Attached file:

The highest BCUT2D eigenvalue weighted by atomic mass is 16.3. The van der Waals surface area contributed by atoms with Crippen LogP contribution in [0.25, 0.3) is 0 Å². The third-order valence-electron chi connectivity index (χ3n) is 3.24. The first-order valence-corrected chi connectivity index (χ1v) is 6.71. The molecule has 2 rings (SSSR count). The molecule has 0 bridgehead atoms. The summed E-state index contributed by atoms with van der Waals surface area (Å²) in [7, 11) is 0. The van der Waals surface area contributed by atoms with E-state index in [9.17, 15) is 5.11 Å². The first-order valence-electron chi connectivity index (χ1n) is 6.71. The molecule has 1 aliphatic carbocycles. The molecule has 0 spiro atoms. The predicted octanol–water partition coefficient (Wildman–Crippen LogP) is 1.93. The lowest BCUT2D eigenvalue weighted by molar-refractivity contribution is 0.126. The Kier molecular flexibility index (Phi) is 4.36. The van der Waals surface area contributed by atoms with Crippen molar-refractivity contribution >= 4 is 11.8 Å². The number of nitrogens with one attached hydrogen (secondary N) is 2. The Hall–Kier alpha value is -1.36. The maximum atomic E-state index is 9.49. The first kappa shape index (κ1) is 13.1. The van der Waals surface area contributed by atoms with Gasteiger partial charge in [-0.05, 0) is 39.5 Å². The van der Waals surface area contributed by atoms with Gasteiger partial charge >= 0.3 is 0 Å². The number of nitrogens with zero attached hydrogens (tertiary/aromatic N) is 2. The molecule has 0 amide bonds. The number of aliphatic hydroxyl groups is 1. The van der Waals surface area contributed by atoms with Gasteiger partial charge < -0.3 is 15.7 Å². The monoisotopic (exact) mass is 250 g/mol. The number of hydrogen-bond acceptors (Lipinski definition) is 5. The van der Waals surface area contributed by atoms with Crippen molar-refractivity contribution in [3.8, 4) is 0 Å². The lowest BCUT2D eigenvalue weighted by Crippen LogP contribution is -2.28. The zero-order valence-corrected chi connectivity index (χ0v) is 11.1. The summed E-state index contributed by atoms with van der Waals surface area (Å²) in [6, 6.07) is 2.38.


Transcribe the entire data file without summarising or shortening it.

The highest BCUT2D eigenvalue weighted by atomic mass is 16.3. The van der Waals surface area contributed by atoms with Crippen LogP contribution in [0.25, 0.3) is 0 Å². The third-order valence-electron chi connectivity index (χ3n) is 3.24. The first-order valence-corrected chi connectivity index (χ1v) is 6.71. The molecule has 2 rings (SSSR count). The molecule has 0 bridgehead atoms. The summed E-state index contributed by atoms with van der Waals surface area (Å²) in [7, 11) is 0. The van der Waals surface area contributed by atoms with E-state index in [9.17, 15) is 5.11 Å². The first-order valence-electron chi connectivity index (χ1n) is 6.71. The molecule has 1 aliphatic carbocycles. The molecule has 0 spiro atoms. The predicted octanol–water partition coefficient (Wildman–Crippen LogP) is 1.93. The lowest BCUT2D eigenvalue weighted by molar-refractivity contribution is 0.126. The Kier molecular flexibility index (Phi) is 4.36. The van der Waals surface area contributed by atoms with Crippen molar-refractivity contribution >= 4 is 11.8 Å². The number of nitrogens with one attached hydrogen (secondary N) is 2. The Hall–Kier alpha value is -1.36. The maximum atomic E-state index is 9.49. The first kappa shape index (κ1) is 13.1. The van der Waals surface area contributed by atoms with Gasteiger partial charge in [-0.05, 0) is 39.5 Å². The van der Waals surface area contributed by atoms with Gasteiger partial charge >= 0.3 is 0 Å². The number of nitrogens with zero attached hydrogens (tertiary/aromatic N) is 2. The molecule has 0 amide bonds. The number of aliphatic hydroxyl groups is 1. The van der Waals surface area contributed by atoms with Gasteiger partial charge < -0.3 is 15.7 Å². The monoisotopic (exact) mass is 250 g/mol. The number of hydrogen-bond acceptors (Lipinski definition) is 5. The van der Waals surface area contributed by atoms with Crippen molar-refractivity contribution in [3.8, 4) is 0 Å². The lowest BCUT2D eigenvalue weighted by Crippen LogP contribution is -2.28. The zero-order valence-corrected chi connectivity index (χ0v) is 11.1. The summed E-state index contributed by atoms with van der Waals surface area (Å²) in [6, 6.07) is 2.38.